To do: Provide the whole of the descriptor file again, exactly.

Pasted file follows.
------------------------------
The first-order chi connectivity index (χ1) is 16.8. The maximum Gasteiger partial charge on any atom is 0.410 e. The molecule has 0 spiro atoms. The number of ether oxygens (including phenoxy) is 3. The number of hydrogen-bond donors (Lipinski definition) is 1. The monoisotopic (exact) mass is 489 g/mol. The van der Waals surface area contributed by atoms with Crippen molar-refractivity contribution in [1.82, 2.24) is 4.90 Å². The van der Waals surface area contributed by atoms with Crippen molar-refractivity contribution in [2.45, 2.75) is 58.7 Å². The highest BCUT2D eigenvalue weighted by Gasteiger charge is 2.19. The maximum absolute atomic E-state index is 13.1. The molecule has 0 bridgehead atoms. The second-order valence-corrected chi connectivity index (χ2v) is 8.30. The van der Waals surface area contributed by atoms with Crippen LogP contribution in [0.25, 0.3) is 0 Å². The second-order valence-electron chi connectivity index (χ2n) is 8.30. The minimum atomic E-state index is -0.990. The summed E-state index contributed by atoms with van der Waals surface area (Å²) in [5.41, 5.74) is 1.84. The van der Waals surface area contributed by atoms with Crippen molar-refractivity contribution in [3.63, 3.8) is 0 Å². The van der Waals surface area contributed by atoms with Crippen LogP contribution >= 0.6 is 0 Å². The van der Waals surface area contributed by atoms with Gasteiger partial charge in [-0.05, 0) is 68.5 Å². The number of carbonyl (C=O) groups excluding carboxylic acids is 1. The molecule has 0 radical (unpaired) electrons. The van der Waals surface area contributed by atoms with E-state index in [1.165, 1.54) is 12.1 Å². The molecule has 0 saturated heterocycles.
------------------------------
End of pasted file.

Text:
The first-order chi connectivity index (χ1) is 16.8. The maximum Gasteiger partial charge on any atom is 0.410 e. The molecule has 0 spiro atoms. The number of ether oxygens (including phenoxy) is 3. The number of hydrogen-bond donors (Lipinski definition) is 1. The monoisotopic (exact) mass is 489 g/mol. The van der Waals surface area contributed by atoms with Crippen molar-refractivity contribution in [1.82, 2.24) is 4.90 Å². The van der Waals surface area contributed by atoms with Crippen molar-refractivity contribution in [2.45, 2.75) is 58.7 Å². The highest BCUT2D eigenvalue weighted by Gasteiger charge is 2.19. The maximum absolute atomic E-state index is 13.1. The molecule has 0 bridgehead atoms. The second-order valence-corrected chi connectivity index (χ2v) is 8.30. The van der Waals surface area contributed by atoms with Crippen LogP contribution in [0.25, 0.3) is 0 Å². The second-order valence-electron chi connectivity index (χ2n) is 8.30. The minimum atomic E-state index is -0.990. The summed E-state index contributed by atoms with van der Waals surface area (Å²) in [5.41, 5.74) is 1.84. The van der Waals surface area contributed by atoms with Crippen molar-refractivity contribution in [3.63, 3.8) is 0 Å². The van der Waals surface area contributed by atoms with Crippen LogP contribution >= 0.6 is 0 Å². The van der Waals surface area contributed by atoms with Gasteiger partial charge in [-0.05, 0) is 68.5 Å². The number of carbonyl (C=O) groups excluding carboxylic acids is 1. The molecule has 0 radical (unpaired) electrons. The van der Waals surface area contributed by atoms with E-state index in [1.165, 1.54) is 12.1 Å². The molecule has 0 saturated heterocycles.